store of tickets to dispose of, towards pro

motion of his business) though seeming A SECOND Proposal, by the author, for well resolved and very willing, yet straining

the better and more speedy vendition of courtesy not to go foremost in paying their several volumes, (his own works,) by monies, linger out, driving it off

' till near the way of a standing Lottery, licensed the time appointed for drawing; which by his royal highness the duke of York, dilatoriness : (since despatch is the soul and assistants of the corporation of the and life to his proposal, his only advanroyal fishing

tage a speedy vendition :) and also observa Whereas John Ogilby, esq., erected ing how that a money dearth, a silver a standing lottery of books, and complete- famine, slackens and cools the courage of ly furnished the same with very large, adventurers; through which hazy humours fair, and special volumes, all of his own magnifying mediuin shillings loome like designment and composure, at vast ex- crowns, and each forty shillings a ten pense, labour, and study of twenty years; pound heap. Therefore

, according to the the like impressions never before exhibited present humour now reigning, he intends in the English tongue. Which, accord- io adequate his design; and this seeming ing to the appointed time, on the 10th of too large-roomed, standing lottery, new May, 1665, opened; and to the general modelled into many less and more likely satisfaction of the adventurers, with no to be taken tenements, which shall not less hopes of a clear despatch and fair open only a larger prospect of pleasing advantage to the author, was several days hopes, but more real advantage to the adin drawing: when its proceedings were venturer. Which are now to be disposed stopt by the then growing sickness, and of thus : the whole mass of books or lay discontinued under the arrest of that volumes, being the same without addition common calamity, till the next year's more or diminution, amounting according to violent and sudden visitation, the late their known value (being the prices they dreadful and surprising conflagration, have been usually disposed al) to thirteen swallowed the remainder, being two parts of three, to the value of three thousand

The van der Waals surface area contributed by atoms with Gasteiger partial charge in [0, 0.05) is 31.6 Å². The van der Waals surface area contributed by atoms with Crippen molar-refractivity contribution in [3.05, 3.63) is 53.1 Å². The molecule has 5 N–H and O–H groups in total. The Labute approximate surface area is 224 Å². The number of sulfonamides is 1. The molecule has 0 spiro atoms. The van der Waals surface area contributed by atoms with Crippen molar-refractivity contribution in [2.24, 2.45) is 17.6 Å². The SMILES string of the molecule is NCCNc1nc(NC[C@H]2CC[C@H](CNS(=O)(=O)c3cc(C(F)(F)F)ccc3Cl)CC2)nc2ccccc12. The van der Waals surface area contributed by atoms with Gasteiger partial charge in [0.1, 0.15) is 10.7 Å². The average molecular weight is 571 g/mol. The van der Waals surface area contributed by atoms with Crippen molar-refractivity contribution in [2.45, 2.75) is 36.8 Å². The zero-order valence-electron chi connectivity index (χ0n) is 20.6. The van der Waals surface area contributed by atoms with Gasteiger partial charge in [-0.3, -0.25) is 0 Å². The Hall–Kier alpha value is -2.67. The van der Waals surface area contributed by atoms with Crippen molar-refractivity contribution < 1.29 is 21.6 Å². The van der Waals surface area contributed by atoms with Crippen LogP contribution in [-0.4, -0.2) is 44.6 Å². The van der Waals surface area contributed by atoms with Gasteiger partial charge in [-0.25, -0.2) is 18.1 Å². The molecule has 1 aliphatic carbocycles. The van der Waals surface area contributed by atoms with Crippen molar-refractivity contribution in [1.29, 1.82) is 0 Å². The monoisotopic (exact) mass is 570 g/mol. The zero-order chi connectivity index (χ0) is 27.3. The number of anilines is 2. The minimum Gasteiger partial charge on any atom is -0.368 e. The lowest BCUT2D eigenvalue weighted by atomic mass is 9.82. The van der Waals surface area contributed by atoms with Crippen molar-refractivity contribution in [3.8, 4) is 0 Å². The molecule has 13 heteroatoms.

• " Whereas some give out that they could never pounds and upward, in that unimaginable receive their books after they were drawn in the firi deluge. Therefore, to repair in some lottery, the author declares, and it will be attested manner his so much commiserated

that of seven hundred prizes that were drawn, there

were not six remaining P losses, by the advice of many his in the fire ; for the drawing being on the 10th of May. patrons, friends, and especially by the in- 1665, the office did then continee open for the deliver citations of his former adventurers, he the latter end of July following; and opened agaima resolves, and hath already prepared, not to attend the delivery, 11 April 1666, whither per Only to reprint all his own former editions, open until the fire."

sons repaired daily for their prizos, and continued

that soffered with his

3

val.

thousand seven hundred pounds; so that

I Lot, Num. 4. the adventurers will have the above said One imperial Bible with all the sculps, val. 251. volumes (if all are drawn) for less than two Æsop's Fables the first and second vol. val. 61. thirds of what they would yield in process

la all 31 Pound. of time, book by book. He now resolves

I Lot, Num. 3. to attemper, or mingle each prize with One imperial Bible with all the sculps,val, 251.

... 51. four allaying blanks ; so bringing down, Virgil translated, with sculps, val...

In all 30 Pound. by this ineans, the market from double

l-Lot, Num. 6. pounds to single crowns. Tue ProPOSITIONS.—First, whosoever And a Description of China, val. .

One imperial Bible with all the sculps, val. 251. will be pleased to put in five shillings

In all 29 Pound. shall draw a lot, his fortune to receive the

i Lot, Num. 7. greatest or meanest prize,or throw away his One imperial Bible with all the sculps, and a intended spending money on a blank. new Æsop, val....

281. Secondly, whoever will adventure deeper,

I Lot, Num. 8. putting in twenty-five shillings, shall re One imperial Bible with all the sculps, val. 251. ceive, if such his bad fortune be that he

1 Lot, Num. 9.

101 draws all blanks, a prize presented to him A royal Bible with all the sculps, val.

11. by the author of 'more value than his A Description of China, val....

And a Homer complete, val...

91. roney (if offered to be sold) though prof

In all 23 Pound fered ware, &c. Thirdly, who thinks fit

I Lot, Num. 10. to put in for eight lots forty shillings shall A royal Bible with all the sculps, val. ...101 receive nine, and the advantage of their A Virgil complete, val...

51. free choice (if all blanks) of either of the Æsop's Fables the first and second rols. works complete, viz. Homer's Iliads and

61. Odysses, or Æsop the first and second

In all 21 Pound. volumes, the China book, or Virgil. Of

1 Lot, Num. 11. which,

One royal Bible with all the sculps, val.. . 101. The first and greatest Prize contains

And a Homer's Works complete, val..... 91. 1 Lot, Number 1,

In all 19 Pound. An imperial Bible with Chorographical and an

1 Lot, Num, 12. hundred historical sculps, valued at.... 251